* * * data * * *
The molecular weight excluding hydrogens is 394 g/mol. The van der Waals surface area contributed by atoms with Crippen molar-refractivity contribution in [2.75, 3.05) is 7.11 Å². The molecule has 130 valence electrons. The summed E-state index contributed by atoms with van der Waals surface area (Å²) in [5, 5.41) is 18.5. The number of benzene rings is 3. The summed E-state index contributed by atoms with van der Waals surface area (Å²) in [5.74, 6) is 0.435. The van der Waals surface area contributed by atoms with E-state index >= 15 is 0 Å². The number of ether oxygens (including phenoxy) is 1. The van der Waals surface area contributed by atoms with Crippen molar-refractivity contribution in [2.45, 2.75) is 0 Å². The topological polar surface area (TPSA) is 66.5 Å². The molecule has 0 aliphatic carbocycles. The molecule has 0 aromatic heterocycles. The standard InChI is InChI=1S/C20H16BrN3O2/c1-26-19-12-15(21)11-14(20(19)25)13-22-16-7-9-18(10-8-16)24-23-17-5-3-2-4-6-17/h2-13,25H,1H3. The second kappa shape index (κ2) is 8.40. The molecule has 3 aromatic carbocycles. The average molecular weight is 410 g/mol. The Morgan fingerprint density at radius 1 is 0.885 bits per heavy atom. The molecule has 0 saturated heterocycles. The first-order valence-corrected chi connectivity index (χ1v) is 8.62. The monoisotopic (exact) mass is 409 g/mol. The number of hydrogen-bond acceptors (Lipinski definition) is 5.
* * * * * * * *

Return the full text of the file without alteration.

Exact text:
The molecular weight excluding hydrogens is 394 g/mol. The van der Waals surface area contributed by atoms with Crippen molar-refractivity contribution in [2.75, 3.05) is 7.11 Å². The molecule has 130 valence electrons. The summed E-state index contributed by atoms with van der Waals surface area (Å²) in [5, 5.41) is 18.5. The number of benzene rings is 3. The summed E-state index contributed by atoms with van der Waals surface area (Å²) in [5.74, 6) is 0.435. The van der Waals surface area contributed by atoms with E-state index >= 15 is 0 Å². The number of ether oxygens (including phenoxy) is 1. The van der Waals surface area contributed by atoms with Crippen molar-refractivity contribution in [2.45, 2.75) is 0 Å². The topological polar surface area (TPSA) is 66.5 Å². The molecule has 0 aliphatic carbocycles. The molecule has 0 aromatic heterocycles. The standard InChI is InChI=1S/C20H16BrN3O2/c1-26-19-12-15(21)11-14(20(19)25)13-22-16-7-9-18(10-8-16)24-23-17-5-3-2-4-6-17/h2-13,25H,1H3. The second kappa shape index (κ2) is 8.40. The molecule has 3 aromatic carbocycles. The average molecular weight is 410 g/mol. The Morgan fingerprint density at radius 1 is 0.885 bits per heavy atom. The molecule has 0 saturated heterocycles. The first-order valence-corrected chi connectivity index (χ1v) is 8.62. The monoisotopic (exact) mass is 409 g/mol. The number of hydrogen-bond acceptors (Lipinski definition) is 5.